Even the installation process is a good news/bad news story. Rather than an installer that takes you through an interminable number of options, on the Mac all you need to do is drag the appropriate Pro Tools icon on to the Applications folder. Double-clicking the Pro Tools icon will initiate the installation process and allow you to choose from the various options. Windows users will see the same installer they’ve always seen. That’s the good news. The potential bad news is that Pro Tools 11 can only use the new version 2 iLoks from Pace. That’s right, you’ll end up buying a new iLok in order to use your new Pro Tools. Along with the new iLok comes a new website to register your authorizations. In fact, you don’t actually register them on the website; there’s now a new “iLok license manager” application that you run from your computer. This new workflow created quite a hair-pull when it was first introduced, although I can report that it’s working quite well now. Does it provide any significant benefit? Not really, since you still have to be online in order for the thing to work. But it’s all shiny and new; the one benefit is that it does make it easier to move authorizations between iLoks. Incidentally, this is something I have never had to do, at least not until I had to buy a new version iLok. Should you happen to remove your iLok accidentally while using Pro Tools, at least it now it gives you an option to save your session or quit, rather than simply locking up and forcing you to restart before you’d saved. A small thing, but I’ll take it.


What about the aforementioned 64-bit business? What’s the big deal there? First and foremost, running in full 64-bit mode means that Pro Tools can access more than 4 GB of RAM. If one runs a lot of tracks, and particularly if one runs a great number of plug-ins, this means performance is greatly improved over the 32-bit version. It also means that more of the session data will be held in RAM, and the disk cache is actually part of Pro Tools itself. This does mean faster performance, and smoother performance, under more complex conditions. And yes, Pro Tools 11 is remarkably stable given the fact that it is a completely rewritten program in its early stages. And yes there have already been several updates issued to fix the inevitable bugs that appeared. But overall, it is by and large stable.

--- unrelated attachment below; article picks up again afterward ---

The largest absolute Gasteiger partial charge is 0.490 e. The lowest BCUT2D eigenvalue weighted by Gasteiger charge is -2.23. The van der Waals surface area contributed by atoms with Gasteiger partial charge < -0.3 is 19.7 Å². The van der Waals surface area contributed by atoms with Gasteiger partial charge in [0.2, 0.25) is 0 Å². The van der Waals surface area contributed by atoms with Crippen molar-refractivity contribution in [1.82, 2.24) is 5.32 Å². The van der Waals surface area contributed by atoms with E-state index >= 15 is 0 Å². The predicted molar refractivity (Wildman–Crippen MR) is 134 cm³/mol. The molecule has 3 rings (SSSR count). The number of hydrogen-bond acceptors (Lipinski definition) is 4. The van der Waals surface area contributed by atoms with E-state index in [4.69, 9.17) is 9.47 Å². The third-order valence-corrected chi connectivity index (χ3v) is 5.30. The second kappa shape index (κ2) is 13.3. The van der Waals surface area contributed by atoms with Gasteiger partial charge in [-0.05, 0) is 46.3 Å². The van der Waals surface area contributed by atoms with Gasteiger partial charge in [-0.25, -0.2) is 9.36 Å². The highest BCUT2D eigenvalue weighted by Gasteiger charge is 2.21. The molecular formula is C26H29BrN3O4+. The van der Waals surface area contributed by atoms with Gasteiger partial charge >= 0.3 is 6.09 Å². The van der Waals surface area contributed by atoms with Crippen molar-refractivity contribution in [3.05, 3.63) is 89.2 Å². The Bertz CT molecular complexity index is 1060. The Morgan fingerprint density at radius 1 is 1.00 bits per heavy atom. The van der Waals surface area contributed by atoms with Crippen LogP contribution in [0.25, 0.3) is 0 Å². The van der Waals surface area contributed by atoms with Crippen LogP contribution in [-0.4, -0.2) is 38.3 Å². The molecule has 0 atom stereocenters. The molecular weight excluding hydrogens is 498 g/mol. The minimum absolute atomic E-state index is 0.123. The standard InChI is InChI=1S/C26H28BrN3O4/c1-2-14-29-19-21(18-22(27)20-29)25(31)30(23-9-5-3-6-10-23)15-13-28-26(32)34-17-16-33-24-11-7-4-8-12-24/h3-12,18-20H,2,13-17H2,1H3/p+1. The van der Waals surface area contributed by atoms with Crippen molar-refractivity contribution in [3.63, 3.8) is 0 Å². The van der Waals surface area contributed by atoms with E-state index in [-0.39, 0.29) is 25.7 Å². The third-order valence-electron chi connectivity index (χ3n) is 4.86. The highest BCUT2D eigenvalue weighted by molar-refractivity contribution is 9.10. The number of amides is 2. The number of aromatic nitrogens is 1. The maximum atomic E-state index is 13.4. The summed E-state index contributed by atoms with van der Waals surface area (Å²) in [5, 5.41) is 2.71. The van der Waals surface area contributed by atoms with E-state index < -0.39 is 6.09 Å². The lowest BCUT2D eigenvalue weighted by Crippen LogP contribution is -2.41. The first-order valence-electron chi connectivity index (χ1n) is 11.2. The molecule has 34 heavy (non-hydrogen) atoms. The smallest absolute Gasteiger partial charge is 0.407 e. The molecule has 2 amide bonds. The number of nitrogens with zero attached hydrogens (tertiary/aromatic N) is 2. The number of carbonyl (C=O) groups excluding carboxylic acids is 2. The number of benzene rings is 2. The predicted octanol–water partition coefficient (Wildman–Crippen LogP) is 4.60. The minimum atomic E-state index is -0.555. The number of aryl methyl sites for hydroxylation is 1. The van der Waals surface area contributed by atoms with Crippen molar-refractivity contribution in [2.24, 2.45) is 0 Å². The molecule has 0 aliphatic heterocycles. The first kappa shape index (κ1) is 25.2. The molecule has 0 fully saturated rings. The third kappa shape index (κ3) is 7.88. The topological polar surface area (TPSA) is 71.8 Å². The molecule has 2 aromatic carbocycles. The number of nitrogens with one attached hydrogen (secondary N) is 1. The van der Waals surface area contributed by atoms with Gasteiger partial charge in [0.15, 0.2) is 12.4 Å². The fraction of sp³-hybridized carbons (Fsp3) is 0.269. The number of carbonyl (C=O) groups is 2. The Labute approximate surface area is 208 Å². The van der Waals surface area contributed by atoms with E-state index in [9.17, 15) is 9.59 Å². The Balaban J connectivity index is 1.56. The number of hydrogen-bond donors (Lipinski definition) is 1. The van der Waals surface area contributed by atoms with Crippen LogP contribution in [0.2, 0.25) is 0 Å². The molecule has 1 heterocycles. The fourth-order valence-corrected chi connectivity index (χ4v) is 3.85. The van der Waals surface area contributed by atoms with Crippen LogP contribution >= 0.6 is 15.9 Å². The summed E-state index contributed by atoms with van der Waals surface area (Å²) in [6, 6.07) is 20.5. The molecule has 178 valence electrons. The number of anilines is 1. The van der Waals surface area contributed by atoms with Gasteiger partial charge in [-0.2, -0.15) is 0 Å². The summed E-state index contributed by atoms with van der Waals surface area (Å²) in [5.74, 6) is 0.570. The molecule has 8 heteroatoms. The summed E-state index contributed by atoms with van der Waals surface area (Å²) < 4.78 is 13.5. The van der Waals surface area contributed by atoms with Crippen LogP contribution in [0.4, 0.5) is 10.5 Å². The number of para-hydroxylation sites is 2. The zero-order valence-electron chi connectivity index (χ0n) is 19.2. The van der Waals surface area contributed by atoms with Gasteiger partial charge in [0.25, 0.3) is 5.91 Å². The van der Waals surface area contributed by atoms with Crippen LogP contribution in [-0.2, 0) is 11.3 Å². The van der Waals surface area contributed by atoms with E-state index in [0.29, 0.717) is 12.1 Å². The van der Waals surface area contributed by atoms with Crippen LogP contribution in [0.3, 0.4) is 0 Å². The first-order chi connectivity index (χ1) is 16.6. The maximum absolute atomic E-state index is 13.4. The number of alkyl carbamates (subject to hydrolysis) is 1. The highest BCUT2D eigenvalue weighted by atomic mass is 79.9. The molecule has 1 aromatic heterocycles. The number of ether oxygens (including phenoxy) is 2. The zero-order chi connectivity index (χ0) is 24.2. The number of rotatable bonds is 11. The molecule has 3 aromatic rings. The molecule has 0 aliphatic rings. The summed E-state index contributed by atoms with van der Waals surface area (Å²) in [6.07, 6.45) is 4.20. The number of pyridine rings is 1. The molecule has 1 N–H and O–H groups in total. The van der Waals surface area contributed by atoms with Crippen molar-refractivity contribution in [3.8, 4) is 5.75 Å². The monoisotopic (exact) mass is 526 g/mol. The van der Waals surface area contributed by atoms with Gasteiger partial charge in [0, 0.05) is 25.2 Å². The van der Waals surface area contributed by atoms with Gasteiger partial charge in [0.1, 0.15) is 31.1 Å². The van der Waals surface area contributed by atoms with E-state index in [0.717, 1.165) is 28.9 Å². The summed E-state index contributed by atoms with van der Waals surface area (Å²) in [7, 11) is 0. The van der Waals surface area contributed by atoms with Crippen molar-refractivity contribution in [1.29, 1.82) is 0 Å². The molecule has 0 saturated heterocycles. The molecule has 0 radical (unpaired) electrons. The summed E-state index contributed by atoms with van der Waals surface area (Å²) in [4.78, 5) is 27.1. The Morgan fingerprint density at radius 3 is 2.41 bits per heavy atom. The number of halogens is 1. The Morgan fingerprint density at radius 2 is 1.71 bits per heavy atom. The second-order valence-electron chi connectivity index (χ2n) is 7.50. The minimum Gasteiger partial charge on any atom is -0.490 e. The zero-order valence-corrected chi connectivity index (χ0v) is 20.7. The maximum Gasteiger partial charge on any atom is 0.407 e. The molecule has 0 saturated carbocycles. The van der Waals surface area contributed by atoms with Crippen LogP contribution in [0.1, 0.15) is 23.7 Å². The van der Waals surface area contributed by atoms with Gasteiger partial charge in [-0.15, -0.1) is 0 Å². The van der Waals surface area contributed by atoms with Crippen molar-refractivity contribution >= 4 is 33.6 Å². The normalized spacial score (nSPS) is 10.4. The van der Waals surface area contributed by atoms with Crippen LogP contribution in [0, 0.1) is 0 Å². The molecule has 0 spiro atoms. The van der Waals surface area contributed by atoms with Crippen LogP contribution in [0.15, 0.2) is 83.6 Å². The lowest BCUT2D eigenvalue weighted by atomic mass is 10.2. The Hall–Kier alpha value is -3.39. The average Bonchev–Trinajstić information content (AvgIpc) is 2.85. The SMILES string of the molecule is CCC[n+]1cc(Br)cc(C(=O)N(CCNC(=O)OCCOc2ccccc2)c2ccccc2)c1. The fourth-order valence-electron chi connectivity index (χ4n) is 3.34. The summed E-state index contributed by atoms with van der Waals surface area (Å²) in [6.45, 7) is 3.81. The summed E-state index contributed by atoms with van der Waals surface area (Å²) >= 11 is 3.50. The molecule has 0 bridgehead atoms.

The downside of being a 64-bit application is that it can only run 64-bit plug-ins. Specifically, it can only run 64-bit AAX-format plug-ins. And that means that you will need to acquire 64 bit AAX versions for all of your third-party plug-ins. Audio Suite, RTAS, and TDM plug-ins are all out; 64-bit AAX is in. Fortunately, most companies who publish plug-ins for Pro Tools have caught up with the new 64-bit ANX standard [see sidebar].

Along with the new AAX format plug-ins comes a new AAX format architecture. That, along with a completely rewritten audio engine, provides what is for me the biggest benefit of all in Pro Tools 11. If you must keep your RTAS plugs but want to upgrade, you’ll be happy to know that Pro Tools version 10 is included and can run on the same computer as hosts version 11 (but not simultaneously).

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